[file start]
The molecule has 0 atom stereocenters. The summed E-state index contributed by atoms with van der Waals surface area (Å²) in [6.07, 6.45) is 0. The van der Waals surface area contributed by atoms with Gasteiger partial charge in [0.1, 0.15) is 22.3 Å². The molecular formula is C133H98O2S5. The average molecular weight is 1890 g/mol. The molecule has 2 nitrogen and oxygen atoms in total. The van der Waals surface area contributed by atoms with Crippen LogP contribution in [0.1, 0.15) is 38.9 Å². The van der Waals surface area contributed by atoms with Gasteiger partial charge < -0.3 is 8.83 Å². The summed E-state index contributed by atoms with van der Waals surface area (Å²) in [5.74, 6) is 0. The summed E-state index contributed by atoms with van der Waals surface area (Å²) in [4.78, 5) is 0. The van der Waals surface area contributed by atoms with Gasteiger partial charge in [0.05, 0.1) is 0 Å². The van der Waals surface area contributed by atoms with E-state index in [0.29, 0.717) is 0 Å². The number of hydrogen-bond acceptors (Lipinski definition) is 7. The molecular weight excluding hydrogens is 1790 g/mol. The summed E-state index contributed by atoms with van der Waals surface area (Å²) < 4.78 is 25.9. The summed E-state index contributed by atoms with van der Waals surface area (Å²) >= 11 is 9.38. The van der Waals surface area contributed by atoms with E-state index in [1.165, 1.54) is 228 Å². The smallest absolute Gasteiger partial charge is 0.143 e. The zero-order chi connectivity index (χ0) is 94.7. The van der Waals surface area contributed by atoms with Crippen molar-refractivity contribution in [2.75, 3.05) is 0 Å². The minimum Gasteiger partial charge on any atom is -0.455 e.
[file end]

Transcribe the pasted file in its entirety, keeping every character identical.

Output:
The molecule has 0 atom stereocenters. The summed E-state index contributed by atoms with van der Waals surface area (Å²) in [6.07, 6.45) is 0. The van der Waals surface area contributed by atoms with Gasteiger partial charge in [0.1, 0.15) is 22.3 Å². The molecular formula is C133H98O2S5. The average molecular weight is 1890 g/mol. The molecule has 2 nitrogen and oxygen atoms in total. The van der Waals surface area contributed by atoms with Crippen LogP contribution in [0.1, 0.15) is 38.9 Å². The van der Waals surface area contributed by atoms with Gasteiger partial charge < -0.3 is 8.83 Å². The summed E-state index contributed by atoms with van der Waals surface area (Å²) in [5.74, 6) is 0. The summed E-state index contributed by atoms with van der Waals surface area (Å²) in [4.78, 5) is 0. The van der Waals surface area contributed by atoms with Gasteiger partial charge in [0.05, 0.1) is 0 Å². The van der Waals surface area contributed by atoms with E-state index in [0.29, 0.717) is 0 Å². The number of hydrogen-bond acceptors (Lipinski definition) is 7. The molecular weight excluding hydrogens is 1790 g/mol. The summed E-state index contributed by atoms with van der Waals surface area (Å²) < 4.78 is 25.9. The summed E-state index contributed by atoms with van der Waals surface area (Å²) >= 11 is 9.38. The van der Waals surface area contributed by atoms with E-state index in [1.165, 1.54) is 228 Å². The smallest absolute Gasteiger partial charge is 0.143 e. The zero-order chi connectivity index (χ0) is 94.7. The van der Waals surface area contributed by atoms with Crippen molar-refractivity contribution in [2.75, 3.05) is 0 Å². The minimum Gasteiger partial charge on any atom is -0.455 e.